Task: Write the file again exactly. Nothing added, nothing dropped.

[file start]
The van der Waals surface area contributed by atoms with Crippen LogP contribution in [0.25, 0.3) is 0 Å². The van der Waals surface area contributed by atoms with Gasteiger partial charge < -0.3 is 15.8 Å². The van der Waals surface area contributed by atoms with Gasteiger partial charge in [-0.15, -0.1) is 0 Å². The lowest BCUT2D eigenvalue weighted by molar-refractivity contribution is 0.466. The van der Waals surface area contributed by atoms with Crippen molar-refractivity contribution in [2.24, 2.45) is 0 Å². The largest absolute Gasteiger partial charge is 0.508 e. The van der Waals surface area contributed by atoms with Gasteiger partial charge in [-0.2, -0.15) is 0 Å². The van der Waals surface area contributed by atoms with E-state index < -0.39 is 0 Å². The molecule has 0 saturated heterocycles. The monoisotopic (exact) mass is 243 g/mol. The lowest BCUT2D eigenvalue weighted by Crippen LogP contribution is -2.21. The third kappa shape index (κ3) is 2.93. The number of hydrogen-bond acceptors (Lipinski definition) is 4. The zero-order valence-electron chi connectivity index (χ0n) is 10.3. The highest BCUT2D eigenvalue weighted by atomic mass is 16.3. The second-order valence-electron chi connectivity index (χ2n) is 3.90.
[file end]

The van der Waals surface area contributed by atoms with Crippen LogP contribution in [0.25, 0.3) is 0 Å². The van der Waals surface area contributed by atoms with Gasteiger partial charge < -0.3 is 15.8 Å². The van der Waals surface area contributed by atoms with Gasteiger partial charge in [-0.15, -0.1) is 0 Å². The lowest BCUT2D eigenvalue weighted by molar-refractivity contribution is 0.466. The van der Waals surface area contributed by atoms with Crippen molar-refractivity contribution in [2.24, 2.45) is 0 Å². The largest absolute Gasteiger partial charge is 0.508 e. The van der Waals surface area contributed by atoms with Gasteiger partial charge in [-0.2, -0.15) is 0 Å². The van der Waals surface area contributed by atoms with E-state index < -0.39 is 0 Å². The molecule has 0 saturated heterocycles. The monoisotopic (exact) mass is 243 g/mol. The lowest BCUT2D eigenvalue weighted by Crippen LogP contribution is -2.21. The third kappa shape index (κ3) is 2.93. The number of hydrogen-bond acceptors (Lipinski definition) is 4. The zero-order valence-electron chi connectivity index (χ0n) is 10.3. The highest BCUT2D eigenvalue weighted by atomic mass is 16.3. The second-order valence-electron chi connectivity index (χ2n) is 3.90.